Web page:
DC++ FAQ » Configuration » Hardware Firewalls

ID #1000

How can I set up active mode?

Active mode requires both TCP and UDP access on the same port incoming and all ports outgoing for DC++ to work properly.

If you are NOT behind a router:

  1. Click on File and then Settings. Click on Connection Settings.
  2. Select the Direct Connection radio button. Leave the IP fields blank. This will make DC++ use the current IP assigned to your network card. You must not have an internal IP address for this to work.
  3. Leave the TCP/UDP/TLS ports blank also. This will make DC++ randomize the port it uses each time.
  4. Leave the Outgoing Connection settings set to Direct Connection. Click ok.
  5. You may need to allow DC++ in your software firewall. Consult its documentation on how to do this.
  6. Test active mode by joining several hubs and doing a search. You should get results back. If not, then you are likely behind a router, have an internal IP address, or haven't properly configured your software firewall.

If you are behind a router:

You can simplify the process of setting up active mode if your router and operating system is UPnP compatible. Read this FAQ for more information. If UPnP does not work or is not an option, follow the steps below.

  1. First you need to set up the router to forward the connections to the computer with DC++. This is could be called port mapping, port redirecting, port forwarding or something like that. Find out how to do this with your router / NAT in the user manual.
  2. You need to forward one port. Select a number between 1024 - 65535, they should mostly all be available. Make sure both UDP and TCP are being forwarded on the port you chose.
  3. When you have mapped a port on the router, in DC++ click on File and then Settings. Click on Connection Settings.
  4. Select Firewall with manual port forwarding.
  5. In the port fields, enter the port number that you are forwarding on the router.
  6. In the External / WAN IP field, you need to enter the external IP address of your router. This can easily be checked on here.
  7. Leave the Outgoing Connection settings on Direct Connection. Click ok.
  8. Active mode should now be working. If it is working for a while, but the next time you use DC++, you only get Connection Timeout’s or no results when searching, your IP (either external or internal) is likely to have changed.
    If you find the external IP is constantly changing (DSL users often experience this), you can set yourself up with a dynamic name (i.e. myname.kicks-ass.net). Such as Dynip or DynDns and put that name into the IP field. Make sure to use an update client, which will update the dynamic name service with your latest IP.
  9. When troubleshooting if you have properly forwarded a port to DC++, use www.canyouseeme.org. Make sure DC++ is open. Then from the site, enter in the port you're forwarding and click Check. If everything has been properly set up, the site should say Success. If you get Error, then you need to double check the port forwarding on the router, DC++ settings and possibly your software firewall settings.

For Linux based firewalls/routers, take a look at this FAQ on this subject.

Here are several how-to guides with screen shots for various models. Don't hesitate to take a look how its done even if your exact model isn't list, most likely it will provide a useful guide and help setup yours.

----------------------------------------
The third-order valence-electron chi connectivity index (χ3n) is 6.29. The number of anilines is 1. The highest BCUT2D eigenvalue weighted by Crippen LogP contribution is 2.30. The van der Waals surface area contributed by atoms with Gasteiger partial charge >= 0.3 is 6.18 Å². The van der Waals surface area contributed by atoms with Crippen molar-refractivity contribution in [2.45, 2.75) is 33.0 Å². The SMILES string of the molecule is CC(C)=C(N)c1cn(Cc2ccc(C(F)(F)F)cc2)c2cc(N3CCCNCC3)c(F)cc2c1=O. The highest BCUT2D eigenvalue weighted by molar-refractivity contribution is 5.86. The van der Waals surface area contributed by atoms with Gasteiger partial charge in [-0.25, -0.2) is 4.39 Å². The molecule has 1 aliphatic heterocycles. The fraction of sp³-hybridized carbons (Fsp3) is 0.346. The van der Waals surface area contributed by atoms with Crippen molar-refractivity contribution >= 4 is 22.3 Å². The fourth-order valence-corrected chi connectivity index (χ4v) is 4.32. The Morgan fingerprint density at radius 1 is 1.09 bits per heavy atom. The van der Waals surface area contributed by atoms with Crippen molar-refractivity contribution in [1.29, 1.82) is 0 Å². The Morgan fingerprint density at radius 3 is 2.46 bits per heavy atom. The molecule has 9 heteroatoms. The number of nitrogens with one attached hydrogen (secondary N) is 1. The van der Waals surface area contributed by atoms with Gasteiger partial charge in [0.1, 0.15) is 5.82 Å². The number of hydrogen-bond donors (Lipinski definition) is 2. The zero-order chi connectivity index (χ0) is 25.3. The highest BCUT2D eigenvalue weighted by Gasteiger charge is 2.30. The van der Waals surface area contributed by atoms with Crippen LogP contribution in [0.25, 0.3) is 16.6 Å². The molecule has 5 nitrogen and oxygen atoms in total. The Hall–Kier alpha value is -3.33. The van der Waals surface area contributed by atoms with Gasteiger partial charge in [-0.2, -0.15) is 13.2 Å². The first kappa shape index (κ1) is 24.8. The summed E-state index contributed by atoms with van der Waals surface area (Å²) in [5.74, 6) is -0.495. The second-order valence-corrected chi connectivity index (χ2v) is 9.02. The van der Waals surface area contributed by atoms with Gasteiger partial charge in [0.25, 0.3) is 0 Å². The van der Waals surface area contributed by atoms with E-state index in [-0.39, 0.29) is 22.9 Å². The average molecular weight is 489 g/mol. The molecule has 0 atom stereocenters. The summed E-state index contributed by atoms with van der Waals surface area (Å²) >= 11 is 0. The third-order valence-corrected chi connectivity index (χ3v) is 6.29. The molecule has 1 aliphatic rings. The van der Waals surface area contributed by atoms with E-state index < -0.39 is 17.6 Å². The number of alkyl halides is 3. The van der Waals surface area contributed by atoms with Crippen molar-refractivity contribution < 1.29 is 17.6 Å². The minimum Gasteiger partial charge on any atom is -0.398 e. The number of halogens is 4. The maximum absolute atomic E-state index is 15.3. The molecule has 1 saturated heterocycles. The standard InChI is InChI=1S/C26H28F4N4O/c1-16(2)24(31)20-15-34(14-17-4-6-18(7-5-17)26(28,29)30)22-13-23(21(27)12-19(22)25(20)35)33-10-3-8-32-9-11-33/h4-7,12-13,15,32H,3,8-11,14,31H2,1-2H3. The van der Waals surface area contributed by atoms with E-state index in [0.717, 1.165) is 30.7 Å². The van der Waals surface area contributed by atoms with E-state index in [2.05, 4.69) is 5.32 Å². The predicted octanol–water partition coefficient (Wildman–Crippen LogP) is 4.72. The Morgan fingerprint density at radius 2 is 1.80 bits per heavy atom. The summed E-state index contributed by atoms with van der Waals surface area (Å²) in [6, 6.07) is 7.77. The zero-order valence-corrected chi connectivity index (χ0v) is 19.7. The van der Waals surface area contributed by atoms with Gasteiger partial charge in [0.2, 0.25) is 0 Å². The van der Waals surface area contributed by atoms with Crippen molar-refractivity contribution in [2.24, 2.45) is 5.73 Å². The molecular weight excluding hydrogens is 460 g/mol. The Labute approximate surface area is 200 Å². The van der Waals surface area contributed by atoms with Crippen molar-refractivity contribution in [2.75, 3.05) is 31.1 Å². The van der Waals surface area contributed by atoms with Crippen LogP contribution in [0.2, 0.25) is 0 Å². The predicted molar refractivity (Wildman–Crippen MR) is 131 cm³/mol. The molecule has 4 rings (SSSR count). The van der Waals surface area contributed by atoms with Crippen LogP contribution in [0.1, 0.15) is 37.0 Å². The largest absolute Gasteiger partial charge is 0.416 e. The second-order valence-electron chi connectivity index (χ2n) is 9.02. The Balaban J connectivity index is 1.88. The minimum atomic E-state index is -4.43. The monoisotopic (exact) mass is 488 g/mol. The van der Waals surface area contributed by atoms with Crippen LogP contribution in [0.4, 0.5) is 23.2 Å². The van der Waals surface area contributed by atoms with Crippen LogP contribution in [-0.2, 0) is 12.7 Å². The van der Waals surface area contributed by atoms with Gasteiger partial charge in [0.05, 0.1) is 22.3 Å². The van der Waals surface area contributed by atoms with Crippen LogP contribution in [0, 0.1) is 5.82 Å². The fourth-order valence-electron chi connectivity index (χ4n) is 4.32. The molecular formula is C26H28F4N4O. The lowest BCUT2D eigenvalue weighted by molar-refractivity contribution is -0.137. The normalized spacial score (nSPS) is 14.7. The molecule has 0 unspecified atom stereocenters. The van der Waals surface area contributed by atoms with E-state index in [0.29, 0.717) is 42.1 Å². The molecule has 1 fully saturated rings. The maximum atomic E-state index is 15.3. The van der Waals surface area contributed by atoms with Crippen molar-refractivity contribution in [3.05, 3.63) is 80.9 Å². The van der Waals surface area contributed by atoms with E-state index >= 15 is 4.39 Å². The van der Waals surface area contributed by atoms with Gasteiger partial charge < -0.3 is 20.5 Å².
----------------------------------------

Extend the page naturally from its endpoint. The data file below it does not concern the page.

What about Zone Alarm?
Older versions of Zone Alarm had issues with DC++, which caused corrupted downloads/uploads. This results in the 'Rollback Consistency' error message. Other problems users frequently have is ZA blocking DC++ even though it is fully allowed. In this case, you need to completely uninstall it as disabling it will not help, and then get another firewall.

Windows XP?

  • Service Pack 1: Its strongly recommended that you do not use the SP1 firewall and instead use a third party one. Make sure to disable the XP firewall if you do choose this option. If you really must use it, then checkout this guide on how to set it up. Remember you need both TCP & UDP.
  • Service Pack 2: The firewall in SP2 is a lot more robust than its original incarnation. While it does not offer a plethora of options, its suitable to use by itself for protection. Its wise to enable logging of packets that the firewall drops for troubleshooting applications. To do this, go to Control Panels -> Windows Firewall -> Advanced Tab -> Security Logging -> Settings. Enable Log Dropped Packets. The log file is located at C:\WINDOWS\pfirewall.log.

DC++ Changelog Related Entries:
0.4033: Added UPnP support (thanks mark gillespie)
0.305: Added support for $UserIP, %[ip] as user command parameter and server side IP detection (automatically used if the IP field in settings is blank)
0.242: Fixed problems with changing active port
0.21: Fixed port changing bug (DC++ would still listen to the old port until restarted)
0.20: A random free port between 1025 and 32000 is now used in active mode, unless a port specifically has been set.
0.16: Changed default port to 1412, should improve compatibility with a lot of firewalls
0.03: New settings, including passive mode and active port selection

Last update: 2006-08-24 19:43
Author: BSOD2600
Revision: 1.1

Print this record Print this record
Send to a friend Send to a friend
Show this as PDF file Show this as PDF file
Export as XML-File Export as XML-File

Please rate this entry:

Average rating: 3.25 from 5 (83 Votes )

completely useless 1 2 3 4 5 most valuable

You cannot comment on this entry